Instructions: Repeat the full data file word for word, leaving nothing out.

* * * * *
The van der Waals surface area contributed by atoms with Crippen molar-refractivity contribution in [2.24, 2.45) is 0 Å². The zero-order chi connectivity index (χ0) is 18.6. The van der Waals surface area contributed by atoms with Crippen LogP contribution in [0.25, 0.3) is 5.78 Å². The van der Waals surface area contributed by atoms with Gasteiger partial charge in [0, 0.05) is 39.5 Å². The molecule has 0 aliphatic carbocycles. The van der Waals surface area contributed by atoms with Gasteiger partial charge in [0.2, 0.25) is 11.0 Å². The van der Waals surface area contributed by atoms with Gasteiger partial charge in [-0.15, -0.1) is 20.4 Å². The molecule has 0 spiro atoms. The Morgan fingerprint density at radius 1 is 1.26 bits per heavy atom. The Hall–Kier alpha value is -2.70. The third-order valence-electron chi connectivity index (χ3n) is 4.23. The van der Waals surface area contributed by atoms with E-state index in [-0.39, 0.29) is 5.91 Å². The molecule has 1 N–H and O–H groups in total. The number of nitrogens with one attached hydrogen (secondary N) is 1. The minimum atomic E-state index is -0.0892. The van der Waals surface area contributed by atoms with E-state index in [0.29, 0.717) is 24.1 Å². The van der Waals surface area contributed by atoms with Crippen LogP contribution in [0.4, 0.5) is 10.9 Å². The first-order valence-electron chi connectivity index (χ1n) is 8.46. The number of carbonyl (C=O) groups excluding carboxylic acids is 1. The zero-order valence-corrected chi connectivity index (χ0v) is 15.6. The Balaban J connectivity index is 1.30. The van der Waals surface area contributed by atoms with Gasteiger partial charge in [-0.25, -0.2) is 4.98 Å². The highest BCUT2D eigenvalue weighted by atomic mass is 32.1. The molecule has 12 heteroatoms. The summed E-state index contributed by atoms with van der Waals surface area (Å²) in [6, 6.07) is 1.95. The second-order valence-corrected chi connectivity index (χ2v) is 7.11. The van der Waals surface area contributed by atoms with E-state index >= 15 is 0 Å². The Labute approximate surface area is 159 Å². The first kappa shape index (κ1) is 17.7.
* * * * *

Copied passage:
The van der Waals surface area contributed by atoms with Crippen molar-refractivity contribution in [2.24, 2.45) is 0 Å². The zero-order chi connectivity index (χ0) is 18.6. The van der Waals surface area contributed by atoms with Crippen LogP contribution in [0.25, 0.3) is 5.78 Å². The van der Waals surface area contributed by atoms with Gasteiger partial charge in [0, 0.05) is 39.5 Å². The molecule has 0 aliphatic carbocycles. The van der Waals surface area contributed by atoms with Gasteiger partial charge in [0.2, 0.25) is 11.0 Å². The van der Waals surface area contributed by atoms with Gasteiger partial charge in [-0.15, -0.1) is 20.4 Å². The molecule has 0 spiro atoms. The Morgan fingerprint density at radius 1 is 1.26 bits per heavy atom. The Hall–Kier alpha value is -2.70. The third-order valence-electron chi connectivity index (χ3n) is 4.23. The van der Waals surface area contributed by atoms with E-state index in [-0.39, 0.29) is 5.91 Å². The molecule has 1 N–H and O–H groups in total. The number of nitrogens with one attached hydrogen (secondary N) is 1. The minimum atomic E-state index is -0.0892. The van der Waals surface area contributed by atoms with E-state index in [0.29, 0.717) is 24.1 Å². The van der Waals surface area contributed by atoms with Crippen LogP contribution in [0.4, 0.5) is 10.9 Å². The first-order valence-electron chi connectivity index (χ1n) is 8.46. The number of carbonyl (C=O) groups excluding carboxylic acids is 1. The zero-order valence-corrected chi connectivity index (χ0v) is 15.6. The Balaban J connectivity index is 1.30. The van der Waals surface area contributed by atoms with Gasteiger partial charge in [-0.25, -0.2) is 4.98 Å². The highest BCUT2D eigenvalue weighted by atomic mass is 32.1. The molecule has 12 heteroatoms. The summed E-state index contributed by atoms with van der Waals surface area (Å²) in [6, 6.07) is 1.95. The second-order valence-corrected chi connectivity index (χ2v) is 7.11. The van der Waals surface area contributed by atoms with E-state index >= 15 is 0 Å². The Labute approximate surface area is 159 Å². The first kappa shape index (κ1) is 17.7.